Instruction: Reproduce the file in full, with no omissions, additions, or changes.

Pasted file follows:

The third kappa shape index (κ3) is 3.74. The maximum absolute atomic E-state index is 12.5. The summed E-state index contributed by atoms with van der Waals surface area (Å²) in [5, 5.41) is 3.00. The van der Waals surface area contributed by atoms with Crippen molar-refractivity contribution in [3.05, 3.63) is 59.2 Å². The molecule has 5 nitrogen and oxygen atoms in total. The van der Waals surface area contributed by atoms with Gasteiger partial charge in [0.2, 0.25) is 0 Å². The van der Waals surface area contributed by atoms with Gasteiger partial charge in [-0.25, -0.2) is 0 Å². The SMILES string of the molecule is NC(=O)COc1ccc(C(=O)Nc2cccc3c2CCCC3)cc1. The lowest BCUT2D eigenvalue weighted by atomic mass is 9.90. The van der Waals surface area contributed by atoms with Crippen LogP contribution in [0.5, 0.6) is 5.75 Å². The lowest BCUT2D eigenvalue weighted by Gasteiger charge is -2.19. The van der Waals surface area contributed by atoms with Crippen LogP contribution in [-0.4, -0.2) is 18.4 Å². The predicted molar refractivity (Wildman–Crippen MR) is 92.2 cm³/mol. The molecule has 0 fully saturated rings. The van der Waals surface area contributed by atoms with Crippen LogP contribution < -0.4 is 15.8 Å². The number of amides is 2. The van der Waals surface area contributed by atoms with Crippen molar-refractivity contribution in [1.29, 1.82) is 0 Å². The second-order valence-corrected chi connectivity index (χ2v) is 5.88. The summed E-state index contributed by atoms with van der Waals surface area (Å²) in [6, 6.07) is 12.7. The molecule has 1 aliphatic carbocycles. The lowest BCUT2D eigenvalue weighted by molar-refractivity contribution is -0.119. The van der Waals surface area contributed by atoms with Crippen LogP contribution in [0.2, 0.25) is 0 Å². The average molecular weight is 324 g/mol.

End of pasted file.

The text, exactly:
The third kappa shape index (κ3) is 3.74. The maximum absolute atomic E-state index is 12.5. The summed E-state index contributed by atoms with van der Waals surface area (Å²) in [5, 5.41) is 3.00. The van der Waals surface area contributed by atoms with Crippen molar-refractivity contribution in [3.05, 3.63) is 59.2 Å². The molecule has 5 nitrogen and oxygen atoms in total. The van der Waals surface area contributed by atoms with Gasteiger partial charge in [0.2, 0.25) is 0 Å². The van der Waals surface area contributed by atoms with Gasteiger partial charge in [-0.25, -0.2) is 0 Å². The SMILES string of the molecule is NC(=O)COc1ccc(C(=O)Nc2cccc3c2CCCC3)cc1. The lowest BCUT2D eigenvalue weighted by atomic mass is 9.90. The van der Waals surface area contributed by atoms with Crippen LogP contribution in [0.5, 0.6) is 5.75 Å². The lowest BCUT2D eigenvalue weighted by Gasteiger charge is -2.19. The van der Waals surface area contributed by atoms with Crippen LogP contribution in [-0.4, -0.2) is 18.4 Å². The predicted molar refractivity (Wildman–Crippen MR) is 92.2 cm³/mol. The molecule has 0 fully saturated rings. The van der Waals surface area contributed by atoms with Crippen LogP contribution < -0.4 is 15.8 Å². The number of amides is 2. The van der Waals surface area contributed by atoms with Crippen molar-refractivity contribution in [1.29, 1.82) is 0 Å². The second-order valence-corrected chi connectivity index (χ2v) is 5.88. The summed E-state index contributed by atoms with van der Waals surface area (Å²) in [6, 6.07) is 12.7. The molecule has 1 aliphatic carbocycles. The lowest BCUT2D eigenvalue weighted by molar-refractivity contribution is -0.119. The van der Waals surface area contributed by atoms with Crippen LogP contribution in [0.2, 0.25) is 0 Å². The average molecular weight is 324 g/mol.